issuer (optional) For OpenID Connect Implicit Flow only. The issuer of the id_token. It must exactly match the iss claim (if exists) in the id_token
subject (optional) For OpenID Connect Implicit Flow only. The subject of the id_token. The detailed meaning is usually application specific. It must exactly match the sub claim (if exists) in the id_token
pub-key (optional) For OpenID Connect Implicit Flow only. The public key to verify the id_token signature. It could be .pem format or JWK format.
For signing algorithm (usually specified by alg in the id_token header), currently only RS256, RS384, or RS512 is supported.
If not set, then the id_token itself should carry the public key, or the url which can be used to retrieve the public key.


The oauth directive comes to life with customization in mind. You can easily define personalized CSS styles or create brand new templates.

Custom CSS

By default the directive is shown as a simple link. To improve its visual style add some CSS rules.

Default (no extra CSS required)
Logged out Sign In
Logged in Logout Alice
Access denied Access denied. Try again.
Blue button style <Download CSS>
Logged out Sign In
Logged in Logout Alice
Access denied Access denied. Try again.

All CSS rules applies to the following HTML structure.

<span class="oauth">
  <a href="#" class="logged-out">Sign In</a>
  <a href="#" class="logged-in">Logout Alice</a>
  <a href="#" class="denied">Access denied. Try again.</a>

It's easy to create your own. Base all of your rules on the oauth class or checkout existing CSS definitions to better understand how it works (e.g. the blue button CSS).

Mail or Tweet me if you make new CSS buttons so that we can add them do the docs.

Custom Template

When the custom template does not satisfy your needs (e.g. you want to show the user email when logged in), you can create a new one. To have an idea of what a template looks like, see the code below (related to the default template).

<span class="oauth">
  <a href="#" class="logged-out" ng-show="show=='logged-out'" ng-click="login()">{{text}}</a>
  <a href="#" class="logged-in"  ng-show="show=='logged-in'"  ng-click="logout()">Logout {{}}</a>
  <a href="#" class="denied"     ng-show="show=='denied'"     ng-click="login()">Access denied. Try again.</a>

To create your new template, define the HTML and make it work using the following internal API.

show variable Defines the oauth status.
Valid values are logged-out, logged-in and denied.
text variable Visible text when the widget is logged out.
Default to Sign in.
login() method Logs in redirecting the app to the OAuth 2.0 authorization server.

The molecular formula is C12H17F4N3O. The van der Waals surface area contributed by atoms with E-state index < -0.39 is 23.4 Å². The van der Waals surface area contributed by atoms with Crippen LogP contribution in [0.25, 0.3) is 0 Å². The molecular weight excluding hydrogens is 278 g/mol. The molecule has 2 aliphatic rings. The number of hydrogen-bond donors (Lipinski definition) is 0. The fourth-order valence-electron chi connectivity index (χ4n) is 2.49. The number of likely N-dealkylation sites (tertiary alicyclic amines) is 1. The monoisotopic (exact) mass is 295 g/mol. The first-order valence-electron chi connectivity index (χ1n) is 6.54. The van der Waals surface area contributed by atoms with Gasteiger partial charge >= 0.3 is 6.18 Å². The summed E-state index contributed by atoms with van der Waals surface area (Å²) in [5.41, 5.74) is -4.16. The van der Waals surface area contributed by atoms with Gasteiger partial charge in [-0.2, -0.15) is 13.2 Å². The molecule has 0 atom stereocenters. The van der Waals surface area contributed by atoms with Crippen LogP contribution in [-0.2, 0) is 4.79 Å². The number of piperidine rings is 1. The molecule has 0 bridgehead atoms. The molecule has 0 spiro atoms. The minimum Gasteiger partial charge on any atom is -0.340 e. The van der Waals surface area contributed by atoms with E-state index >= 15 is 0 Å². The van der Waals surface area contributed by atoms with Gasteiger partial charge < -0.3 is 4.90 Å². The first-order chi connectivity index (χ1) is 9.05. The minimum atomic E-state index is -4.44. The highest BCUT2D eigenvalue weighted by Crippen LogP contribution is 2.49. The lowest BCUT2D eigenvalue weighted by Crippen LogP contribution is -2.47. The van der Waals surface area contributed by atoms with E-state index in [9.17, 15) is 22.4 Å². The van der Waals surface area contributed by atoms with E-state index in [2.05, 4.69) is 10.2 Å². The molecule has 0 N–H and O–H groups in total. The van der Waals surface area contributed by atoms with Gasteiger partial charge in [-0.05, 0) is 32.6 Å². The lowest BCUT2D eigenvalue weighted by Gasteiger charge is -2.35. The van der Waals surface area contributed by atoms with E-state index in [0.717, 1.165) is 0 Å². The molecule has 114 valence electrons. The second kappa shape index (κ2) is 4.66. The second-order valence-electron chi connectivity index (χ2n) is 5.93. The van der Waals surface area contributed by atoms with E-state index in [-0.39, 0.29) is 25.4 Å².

logout() method Logs out deleting the access token.

Now, supposing you have defined a new template in views/templates/custom.html, you need to let the directive know about its existence. You can do this in two ways.

1 - Template attribute

Set the template path (or uri) as value for the template attribute.


2 - Template event

Fires the update template event passing the template path (or uri) as param.

$rootScope.$broadcast('oauth:template:update', 'views/templates/custom.html');

Use this solution when you need to update the directive at runtime. For all other cases, use the template attribute.


The events related to the oauth directive are the following.

oauth:login(token) fired Fired when the user has completed the login flow, and authorized the third party app.
oauth:authorized(token) fired Fired when the view is initializing and user has a non-expired auth token in the local session storage.
oauth:logout fired Fired when the user logs out.
oauth:loggedOut fired Fired when the user is not logged in.
oauth:denied fired Fired when the user denies the access to the third party app.
oauth:expired fired Fired when the access token is expired.
oauth:template:update(uri) listening Listening for runtime the template change.
See examples in the customization section.
oauth:profile(profile) fired Fired when the profile data has been retrieved.
Does not fire if there is no profile-uri parameter.

Here some examples.

$scope.$on('oauth:login', function(event, token) {
  console.log('Authorized third party app with token', token.access_token);

$scope.$on('oauth:logout', function(event) {
  console.log('The user has signed out');

$scope.$on('oauth:loggedOut', function(event) {
  console.log('The user is not signed in');

$scope.$on('oauth:denied', function(event) {
  console.log('The user did not authorize the third party app');

$scope.$on('oauth:expired', function(event) {
  console.log('The access token is expired. Please refresh.');

$scope.$on('oauth:profile', function(profile) {
  console.log('User profile data retrieved: ', profile);

Logged in or logged out?

Inject the AccessToken.get() service to understand if the user is logged in or out.

$timeout(function() {
  $scope.logged = !!AccessToken.get();
}, 0)

The AccessToken.get() method returns null when the user is logged out and the access token representation when the user is logged in (see below).

  "access_token": "9ce03e06f037180c2dcfa8b278217eb56d747730c69xxx",
  "token_type": "bearer",
  "expires_in": 7200,
  "state": "remember-me"

Profile resource

When a user signs in, the profile is accessible through the Profile service.

$scope.profile = Profile.get();

This profile is accessible only when the profile-uri attribute is defined and it sets the Authorization header with the access token to authenticate the request.

Authorization:Bearer {token}



Mail or Tweet me for any idea that can improve the project.

This project was created and released as open-source thanks to Lelylan, a new platform to monitor and control your devices through a simple, open and robust REST API.

If you like what I'm doing offer me a coffe